Well, this brings back some unpleasant memories.

As a graduate student (at the University of Toronto no less!) I waded through this nonsense for 12 long months. I was never entirely sure I was bright enough to be there in the first place and so was routinely brought to tears of frustration by Lacan, Irigaray, and others.

I'm sorry to say that it never occurred to me at the time that I might be reading the work of fakes. That knowledge would have saved me some heartache.

Sun, 01 Apr 2007 16:45:00 UTC | #26783

lpetrich's Avatar Comment 12 by lpetrich

I think that this also applies to postmodernism:

PZ Myers's The Courtier's Reply:

Sun, 01 Apr 2007 17:22:00 UTC | #26792

InManhattan's Avatar Comment 13 by InManhattan

I welcome all opportunities to attack postmodernism. It's the worst 'intellectual' movement ever devised.

Sun, 01 Apr 2007 18:21:00 UTC | #26797

nancy2001's Avatar Comment 14 by nancy2001

Thank you Dr. Dawkins for posting this excellent article. Back in the 60s a comedian named Prof. Irwin Corey often appeared on American TV. His routine was to deliver a lecture that consisted of multisyllabic nonsense. Apparently Carolyn Guertin is trying to steal his act.

Sun, 01 Apr 2007 18:34:00 UTC | #26799

Tridhos's Avatar Comment 15 by Tridhos

I was taught in Engineering the KISS principle. Keep It Simple Stupid

Sun, 01 Apr 2007 18:58:00 UTC | #26802

Shnarkle's Avatar Comment 16 by Shnarkle

I found a reference to "queer epistemology" on the Social Text website. My guess is it means knowing which curtains go with that wallpaper.

And this one is priceless: rethinking "queer critique in relation to the war on terrorism"...

Sun, 01 Apr 2007 20:29:00 UTC | #26810

TheSemolian's Avatar Comment 17 by TheSemolian

Postmodernism does harm beyond hampering research. An instructor might say to the impressionable: "Quantum feminisms are situated knowledges interpolated by experience and embodied presence and, most importantly, are personal philosophies," and the earnest among them will work at deciphering it, only to conclude that they aren't very bright.

At the same time I must confess a measure of envy the Guertin is making bank with this skill.

Sun, 01 Apr 2007 22:49:00 UTC | #26824

DNAtheist's Avatar Comment 18 by DNAtheist

drive1 said:

Honestly .. sex, sex, sex .. that's all these post-modernists ever think about. That and, of course, multireferential, multi-dimensional machinic catalysis.

And my postmodernist-to-english dictionary defines "multireferential, multi-dimensional machinic catalysis" as "sex." ;)

Sun, 01 Apr 2007 22:53:00 UTC | #26825

Sam's Avatar Comment 19 by Sam

After debating proponents of every kind of woo-woo imaginable on a regular basis for many years, i find that the single group i have gotten along with the least have been the postmodernists. Although it is hardly possible to disagree more strongly with anyone than i do with right-wing religious fundamentalist, at least we can agree that God either does or does not exist, that one of us is wrong if the other is right, and that it is not only a matter of subjective interpretation whether or not a sentence like "you shall stone him to death" in the Bible actually means "you shall stone him to death". If i don't agree with the fundamentalists on anything else, then at least we can have a meaningful conversation about where and how we disagree.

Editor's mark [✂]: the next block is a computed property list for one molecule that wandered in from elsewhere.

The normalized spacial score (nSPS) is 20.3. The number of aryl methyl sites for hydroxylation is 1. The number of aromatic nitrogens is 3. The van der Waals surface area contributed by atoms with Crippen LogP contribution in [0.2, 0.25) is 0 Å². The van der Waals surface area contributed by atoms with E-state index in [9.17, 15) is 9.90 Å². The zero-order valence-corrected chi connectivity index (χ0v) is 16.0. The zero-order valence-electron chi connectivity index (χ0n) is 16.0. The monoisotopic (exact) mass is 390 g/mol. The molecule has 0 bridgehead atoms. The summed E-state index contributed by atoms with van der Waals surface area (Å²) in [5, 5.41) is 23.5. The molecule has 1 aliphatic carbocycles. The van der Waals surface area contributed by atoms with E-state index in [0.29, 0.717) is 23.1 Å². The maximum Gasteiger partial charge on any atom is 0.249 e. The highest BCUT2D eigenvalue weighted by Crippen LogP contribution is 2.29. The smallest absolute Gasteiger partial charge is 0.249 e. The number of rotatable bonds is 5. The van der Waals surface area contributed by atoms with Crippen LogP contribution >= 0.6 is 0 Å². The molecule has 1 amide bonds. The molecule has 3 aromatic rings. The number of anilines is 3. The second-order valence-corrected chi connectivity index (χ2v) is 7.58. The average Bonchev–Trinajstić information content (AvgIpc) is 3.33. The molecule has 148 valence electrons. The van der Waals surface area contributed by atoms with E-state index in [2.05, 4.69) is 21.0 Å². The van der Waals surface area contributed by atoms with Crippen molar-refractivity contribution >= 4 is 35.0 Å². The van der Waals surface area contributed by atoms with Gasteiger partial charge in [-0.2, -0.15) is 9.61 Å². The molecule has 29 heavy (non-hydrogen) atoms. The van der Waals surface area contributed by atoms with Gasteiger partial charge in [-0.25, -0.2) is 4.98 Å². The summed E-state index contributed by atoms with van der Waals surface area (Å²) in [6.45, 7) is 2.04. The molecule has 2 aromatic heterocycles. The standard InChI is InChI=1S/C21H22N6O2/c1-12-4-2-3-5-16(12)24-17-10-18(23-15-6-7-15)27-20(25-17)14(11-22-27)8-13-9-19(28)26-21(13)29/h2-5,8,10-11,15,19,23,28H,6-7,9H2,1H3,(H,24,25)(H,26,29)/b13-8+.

The postmodernists however only seem interested in undermining any attempt at a meaninful conversation. If we cannot even agree on the most basic concepts of "real", communication breaks down completely, which is of course exacly what the postmodernists want because that way they don't have to be open to persuasion through argument. It is just another immunizing-strategy and a way to make sure that communication fails lest it might cause you to re-evaluate your beliefs. No matter what arguments or facts might be presented, they can always be dismissed as just another "opinion" or "cultural construct" with no reference to anything in the "real" world. They are free to think this of course, but their hypocracy is thinking they still have anything worthwhile to say. I suggest they take Alan Sokal's advice and quit wasting my time:

"Anyone who believes that the laws of physics are mere social conventions is invited to try transgressing those conventions from the windows of my apartment. (I live on the twenty-first floor.)"

There is nothing particularly brilliant about the insight that for the most part things are not "black and white" (the false dichotomy fallacy). The postmodernists however, blinded by the cosmic revelation that thing are not black and white, head straight for the opposite extreme (see the irony of that?) and conclude that it is all grey (the false continuum fallacy). If the distinctions are fuzzy and not black and white, the postmodernists conclude that there are no real distinctions at all.

Because the postmodernists don't see the world in black and white, they also seem to take it more or less for granted that everybody else does, hence the arrogance and condescension that typifies the group as a whole.

Sun, 01 Apr 2007 23:33:00 UTC | #26830

steve_kap's Avatar Comment 20 by steve_kap

When such text is published, I believe two lies are being perpetrated:

Lie 1: That something meaningful has been written
Lie 2: That something meaningful has been comprehended

Sokal has implemented an experiment that exposed lie #2 (by writing something meaningless, and having it be taken as meaningful). Can anybody imagine an experiment that would expose lie #1?

Mon, 02 Apr 2007 00:15:00 UTC | #26834

Luthien's Avatar Comment 21 by Luthien

As a student, I remember a housemate was required to take a module on "Philosophy of Science" (as part of a proper SCIENCE degree in Queen's University, Belfast), and came to show me a philosophical definition of "space" they were required to study. It started out saying that Space is that where that which is, is not, and then somehow managed to go on for several pages. Neither of us could make head nor tail of the rest of it, probably because we were from Science and Engineering degrees respectively, and not used to having to pretend to understand bullshit.